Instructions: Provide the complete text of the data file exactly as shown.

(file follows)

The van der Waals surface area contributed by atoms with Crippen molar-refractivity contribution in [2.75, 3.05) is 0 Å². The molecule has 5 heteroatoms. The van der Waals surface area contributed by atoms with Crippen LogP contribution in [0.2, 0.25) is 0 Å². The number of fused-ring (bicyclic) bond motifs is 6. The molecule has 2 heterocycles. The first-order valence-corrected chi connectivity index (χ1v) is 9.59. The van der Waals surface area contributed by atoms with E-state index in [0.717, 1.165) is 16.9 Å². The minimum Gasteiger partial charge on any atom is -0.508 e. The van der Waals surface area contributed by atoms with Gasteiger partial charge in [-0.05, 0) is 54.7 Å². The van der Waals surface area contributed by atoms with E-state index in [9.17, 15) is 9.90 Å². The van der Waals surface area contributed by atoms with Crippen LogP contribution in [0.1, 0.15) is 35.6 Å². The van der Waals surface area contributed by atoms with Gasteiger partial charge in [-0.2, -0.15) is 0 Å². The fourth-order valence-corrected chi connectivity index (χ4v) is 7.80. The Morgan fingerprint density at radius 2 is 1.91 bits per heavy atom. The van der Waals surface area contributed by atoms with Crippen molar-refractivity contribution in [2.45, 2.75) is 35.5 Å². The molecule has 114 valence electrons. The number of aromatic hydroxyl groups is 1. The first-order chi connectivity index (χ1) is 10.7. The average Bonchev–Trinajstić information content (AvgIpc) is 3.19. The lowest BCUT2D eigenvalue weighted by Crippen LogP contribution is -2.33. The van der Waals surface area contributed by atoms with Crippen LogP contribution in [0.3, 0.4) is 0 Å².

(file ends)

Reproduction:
The van der Waals surface area contributed by atoms with Crippen molar-refractivity contribution in [2.75, 3.05) is 0 Å². The molecule has 5 heteroatoms. The van der Waals surface area contributed by atoms with Crippen LogP contribution in [0.2, 0.25) is 0 Å². The number of fused-ring (bicyclic) bond motifs is 6. The molecule has 2 heterocycles. The first-order valence-corrected chi connectivity index (χ1v) is 9.59. The van der Waals surface area contributed by atoms with E-state index in [0.717, 1.165) is 16.9 Å². The minimum Gasteiger partial charge on any atom is -0.508 e. The van der Waals surface area contributed by atoms with Gasteiger partial charge in [-0.05, 0) is 54.7 Å². The van der Waals surface area contributed by atoms with E-state index in [9.17, 15) is 9.90 Å². The van der Waals surface area contributed by atoms with Crippen LogP contribution in [0.1, 0.15) is 35.6 Å². The van der Waals surface area contributed by atoms with Gasteiger partial charge in [-0.2, -0.15) is 0 Å². The fourth-order valence-corrected chi connectivity index (χ4v) is 7.80. The Morgan fingerprint density at radius 2 is 1.91 bits per heavy atom. The van der Waals surface area contributed by atoms with Crippen molar-refractivity contribution in [2.45, 2.75) is 35.5 Å². The molecule has 114 valence electrons. The number of aromatic hydroxyl groups is 1. The first-order chi connectivity index (χ1) is 10.7. The average Bonchev–Trinajstić information content (AvgIpc) is 3.19. The lowest BCUT2D eigenvalue weighted by Crippen LogP contribution is -2.33. The van der Waals surface area contributed by atoms with Crippen LogP contribution in [0.3, 0.4) is 0 Å².